Giant panda Yuanzai celebrates its fifth birthday at the Taipei Zoo, July 6, 2018. [Photo/Xinhua] TAIPEI - Two birthday cakes. Five posters. Countless fans. A superstar shows up and the fans start screaming. It's not a celebrity's meet-and-greet session at a concert, but rather the birthday bash of a giant panda in Taiwan. On Friday, giant panda Yuanzai celebrated its fifth birthday at the Taipei Zoo, drawing large crowds eager to catch a glimpse of the chubby bear. Yuanzai is the baby of two giant pandas, Tuantuan and Yuanyuan, sent to Taiwan from the Chinese mainland in 2008. [Photo/Xinhua] The animal showed up at the zoo's Giant Panda House around 9:20 am, and fans immediately used their phones to record every move of the cute animal. It played around, and at one point, climbed up a platform and started to play with the posters on the ceiling, generating quite a buzz among the visitors. It is so cute! said a visitor surnamed Chung. I came here early to see Yuanzai. Giant panda Yuanzai celebrates its fifth birthday at the Taipei Zoo, July 6, 2018. [Photo/Xinhua] Yuanzai is the baby of two giant pandas, Tuantuan and Yuanyuan, sent to Taiwan from the Chinese mainland in 2008. The female, Yuanyuan, gave birth to Yuanzai in 2013. I have been following the pandas' news since they arrived in Taiwan, Chung said. We even formed a fanclub on Facebook, which updates everything about the pandas. Another visitor surnamed Li brought his daughter to the zoo to see Yuanzai. We heard in newspapers and on TV about Yuanzai's birthday, Li said. My daughter adores pandas. Wang Yi-min, with Taipei Zoo, said they frequently invited experts from the mainland to help with the protection and insemination of the pandas. It is an honor to be part of the protection efforts of giant pandas, she said. We hope to have more cooperation with experts from the mainland to help protect the animals. aa wristbands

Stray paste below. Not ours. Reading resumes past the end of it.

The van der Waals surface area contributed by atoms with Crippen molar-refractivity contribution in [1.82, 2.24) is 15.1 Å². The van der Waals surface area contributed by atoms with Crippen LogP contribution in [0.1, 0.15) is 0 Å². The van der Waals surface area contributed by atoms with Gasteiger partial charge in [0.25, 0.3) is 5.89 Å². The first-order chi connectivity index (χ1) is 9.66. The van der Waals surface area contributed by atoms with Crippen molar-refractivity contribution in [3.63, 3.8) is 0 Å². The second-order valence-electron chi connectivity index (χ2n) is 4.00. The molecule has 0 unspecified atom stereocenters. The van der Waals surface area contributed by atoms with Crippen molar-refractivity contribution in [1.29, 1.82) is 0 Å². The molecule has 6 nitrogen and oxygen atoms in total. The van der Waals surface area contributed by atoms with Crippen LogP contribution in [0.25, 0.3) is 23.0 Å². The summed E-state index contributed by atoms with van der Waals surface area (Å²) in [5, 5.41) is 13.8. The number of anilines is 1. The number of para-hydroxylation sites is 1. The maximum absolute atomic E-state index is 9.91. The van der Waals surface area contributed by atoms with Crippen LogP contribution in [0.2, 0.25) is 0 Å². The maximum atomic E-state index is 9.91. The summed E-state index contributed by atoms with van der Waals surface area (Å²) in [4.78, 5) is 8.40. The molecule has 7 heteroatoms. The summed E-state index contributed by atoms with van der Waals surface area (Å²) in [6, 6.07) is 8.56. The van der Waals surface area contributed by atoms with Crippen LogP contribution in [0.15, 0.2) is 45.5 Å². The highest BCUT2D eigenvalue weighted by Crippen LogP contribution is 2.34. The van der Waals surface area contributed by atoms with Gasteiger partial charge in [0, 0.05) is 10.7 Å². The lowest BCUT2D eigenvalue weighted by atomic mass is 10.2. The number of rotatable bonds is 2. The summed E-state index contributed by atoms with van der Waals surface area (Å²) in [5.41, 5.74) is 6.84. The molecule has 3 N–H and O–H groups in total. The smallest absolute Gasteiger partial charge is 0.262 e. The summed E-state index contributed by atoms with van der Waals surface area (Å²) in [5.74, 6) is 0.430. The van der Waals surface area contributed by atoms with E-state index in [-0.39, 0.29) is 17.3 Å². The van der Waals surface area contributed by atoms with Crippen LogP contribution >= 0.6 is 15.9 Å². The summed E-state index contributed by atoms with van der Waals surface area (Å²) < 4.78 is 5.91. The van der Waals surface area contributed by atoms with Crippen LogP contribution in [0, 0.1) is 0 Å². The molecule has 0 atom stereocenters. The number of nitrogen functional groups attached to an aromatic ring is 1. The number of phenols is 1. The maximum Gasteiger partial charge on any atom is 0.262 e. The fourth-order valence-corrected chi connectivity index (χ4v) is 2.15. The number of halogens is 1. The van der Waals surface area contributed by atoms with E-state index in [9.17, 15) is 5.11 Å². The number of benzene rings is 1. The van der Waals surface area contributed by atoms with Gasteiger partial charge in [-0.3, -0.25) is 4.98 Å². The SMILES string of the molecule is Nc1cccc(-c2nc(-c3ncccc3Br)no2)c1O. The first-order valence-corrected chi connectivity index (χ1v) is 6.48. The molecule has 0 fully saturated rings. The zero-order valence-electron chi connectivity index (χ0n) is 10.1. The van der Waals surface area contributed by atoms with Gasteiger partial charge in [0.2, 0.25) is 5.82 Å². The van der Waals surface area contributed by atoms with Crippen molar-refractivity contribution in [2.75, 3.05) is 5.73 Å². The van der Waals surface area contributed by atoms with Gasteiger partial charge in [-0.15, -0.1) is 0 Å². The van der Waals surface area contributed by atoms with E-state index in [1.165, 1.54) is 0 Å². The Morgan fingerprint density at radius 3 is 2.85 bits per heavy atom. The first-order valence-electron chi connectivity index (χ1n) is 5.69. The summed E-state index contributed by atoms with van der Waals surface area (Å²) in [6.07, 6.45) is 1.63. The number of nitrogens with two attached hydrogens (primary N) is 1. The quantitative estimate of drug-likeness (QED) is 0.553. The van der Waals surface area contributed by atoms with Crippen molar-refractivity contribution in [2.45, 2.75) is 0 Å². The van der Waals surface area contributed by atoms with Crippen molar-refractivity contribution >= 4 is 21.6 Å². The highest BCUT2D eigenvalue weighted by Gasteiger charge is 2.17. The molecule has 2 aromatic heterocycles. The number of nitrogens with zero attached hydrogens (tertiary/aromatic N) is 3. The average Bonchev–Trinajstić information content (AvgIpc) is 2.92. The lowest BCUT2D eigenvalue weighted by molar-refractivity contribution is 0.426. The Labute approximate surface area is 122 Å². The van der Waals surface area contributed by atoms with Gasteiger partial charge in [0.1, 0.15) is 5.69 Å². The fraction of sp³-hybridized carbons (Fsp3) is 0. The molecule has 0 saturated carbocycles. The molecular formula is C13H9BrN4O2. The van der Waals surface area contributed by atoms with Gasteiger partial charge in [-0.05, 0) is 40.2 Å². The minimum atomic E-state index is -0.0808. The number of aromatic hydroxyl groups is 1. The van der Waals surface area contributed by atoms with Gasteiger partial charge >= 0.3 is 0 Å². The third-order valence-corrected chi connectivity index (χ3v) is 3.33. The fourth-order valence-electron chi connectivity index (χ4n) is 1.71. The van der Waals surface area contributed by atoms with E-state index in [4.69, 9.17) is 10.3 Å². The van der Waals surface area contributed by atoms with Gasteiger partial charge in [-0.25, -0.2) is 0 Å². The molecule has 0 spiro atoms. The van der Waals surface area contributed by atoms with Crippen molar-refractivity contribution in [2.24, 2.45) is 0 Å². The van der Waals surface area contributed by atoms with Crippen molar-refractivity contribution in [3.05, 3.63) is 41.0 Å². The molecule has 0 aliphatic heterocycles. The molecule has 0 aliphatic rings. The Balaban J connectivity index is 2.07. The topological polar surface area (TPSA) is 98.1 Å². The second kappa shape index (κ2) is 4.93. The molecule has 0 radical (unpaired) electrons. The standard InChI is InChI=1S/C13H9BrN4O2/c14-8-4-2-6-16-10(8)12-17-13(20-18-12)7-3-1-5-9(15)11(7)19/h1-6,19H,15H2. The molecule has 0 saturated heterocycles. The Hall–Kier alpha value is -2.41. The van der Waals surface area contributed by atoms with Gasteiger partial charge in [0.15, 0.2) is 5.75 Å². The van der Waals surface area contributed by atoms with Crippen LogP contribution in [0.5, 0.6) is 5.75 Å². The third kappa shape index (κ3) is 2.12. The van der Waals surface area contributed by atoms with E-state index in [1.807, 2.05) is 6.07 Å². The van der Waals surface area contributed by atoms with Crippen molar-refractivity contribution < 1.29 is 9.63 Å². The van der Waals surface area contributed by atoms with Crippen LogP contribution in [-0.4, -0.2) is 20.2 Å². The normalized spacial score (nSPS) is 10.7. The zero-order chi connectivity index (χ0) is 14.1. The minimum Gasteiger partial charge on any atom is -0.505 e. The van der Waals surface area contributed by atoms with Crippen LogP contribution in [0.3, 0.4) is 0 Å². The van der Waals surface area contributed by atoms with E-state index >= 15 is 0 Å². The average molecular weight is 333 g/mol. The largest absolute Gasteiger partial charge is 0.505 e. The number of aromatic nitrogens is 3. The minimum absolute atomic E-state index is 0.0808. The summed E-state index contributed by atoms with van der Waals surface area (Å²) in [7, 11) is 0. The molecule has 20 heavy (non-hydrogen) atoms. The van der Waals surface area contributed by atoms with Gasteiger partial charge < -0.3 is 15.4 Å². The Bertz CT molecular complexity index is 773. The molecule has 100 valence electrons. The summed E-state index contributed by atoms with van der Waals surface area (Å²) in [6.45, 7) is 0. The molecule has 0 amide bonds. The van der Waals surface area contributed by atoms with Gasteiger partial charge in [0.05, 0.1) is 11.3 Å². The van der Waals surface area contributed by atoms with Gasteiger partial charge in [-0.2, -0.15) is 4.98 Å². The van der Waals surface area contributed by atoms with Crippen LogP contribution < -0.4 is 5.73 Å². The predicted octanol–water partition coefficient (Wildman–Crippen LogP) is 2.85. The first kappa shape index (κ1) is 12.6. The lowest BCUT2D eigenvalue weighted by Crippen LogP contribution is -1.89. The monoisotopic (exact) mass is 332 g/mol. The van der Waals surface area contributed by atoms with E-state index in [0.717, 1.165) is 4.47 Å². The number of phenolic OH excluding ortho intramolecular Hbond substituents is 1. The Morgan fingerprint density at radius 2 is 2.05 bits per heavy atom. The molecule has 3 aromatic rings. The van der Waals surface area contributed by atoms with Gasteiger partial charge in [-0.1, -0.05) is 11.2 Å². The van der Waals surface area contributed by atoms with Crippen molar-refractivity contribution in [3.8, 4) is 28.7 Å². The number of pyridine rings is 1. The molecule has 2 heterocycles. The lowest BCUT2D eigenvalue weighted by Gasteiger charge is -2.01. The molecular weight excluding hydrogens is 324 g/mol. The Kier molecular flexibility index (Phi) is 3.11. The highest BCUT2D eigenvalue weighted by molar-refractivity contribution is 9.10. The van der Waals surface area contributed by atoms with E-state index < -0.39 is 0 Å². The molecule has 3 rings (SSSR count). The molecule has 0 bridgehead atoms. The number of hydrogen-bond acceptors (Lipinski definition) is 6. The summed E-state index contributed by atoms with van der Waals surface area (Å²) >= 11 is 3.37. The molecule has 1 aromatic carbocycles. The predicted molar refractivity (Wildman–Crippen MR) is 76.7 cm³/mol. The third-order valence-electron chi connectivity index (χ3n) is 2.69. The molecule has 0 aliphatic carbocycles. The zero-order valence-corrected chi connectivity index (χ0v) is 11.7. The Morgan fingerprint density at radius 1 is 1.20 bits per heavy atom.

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Can driverless, internet-anchored, computer-driven cars get cyber-attacked, go berserk and jeopardize the auto industry? The Fate of the Furious opens with a scene showing unattended cars getting hacked by anarchist Cipher and then rolling off New York high-rises, creating chaos. Reality could well mimic fiction, experts said. The Beijing Municipal Commission of Transport predicted that the market size of China's smart internet-connected vehicle industry will exceed 100 billion yuan ($15 billion) by 2020. We're entering a Big Security Era. Cybersecurity is no longer only about the internet. It's about almost every aspect of the offline world, and is thus an important part of national security, said Zhou Hongyi, chairman and CEO of Qihoo 360 Technology Co, China's biggest internet security company. Agreed Zhang Zhiyong, founder and CEO of Wenfeng Automobile Consultancy. He said just like smartphones and personal computers, it is possible for a fleet of vehicles to get hacked at the same time. A number of autonomous vehicles used in a ride-sharing service would all run on the same system, receiving regular software updates. Through a process known as subversion, a hacker or another organization could interfere with the update process and add in code that allows for remote access, Zhang said. According to Zhou, automobiles could well be one of the next major targets of cyberattacks. To prepare for any such eventuality, Qihoo 360 unveiled a security car by partnering with WM Motor, an emerging e-carmarker, last month at the annual Cybersecurity Week, an event aimed at raising awareness of knowledge and policies related to cybersecurity. The car is equipped with a whole set of security solutions that cover components, systems and chips. The system can detect cyberattacks almost in real time, predict risks of being hacked by calculating existing data, and deliver repair codes to cars. In future, people can manage their vehicles in the same way they deal with computers, said Liu Jianhao, who is in charge of the internet-connected automobile security lab at Qihoo 360. According to him, the Beijing-based company is offering both in-car and cloud-based solutions to better deal with cybersecurity issues. At the cybersecurity event, Qihoo 360 also unveiled a slate of smart transportation solutions by ensuring safety among vehicle-to-human communication and interaction. According to Zhang, a cyberattacker may slowly creep into software systems until the point of attack and taking control. Qihoo predicts that by 2020, about 60 percent of automobiles will be connected to the internet, with vehicles becoming the third-largest segment connecting consumers with online services.
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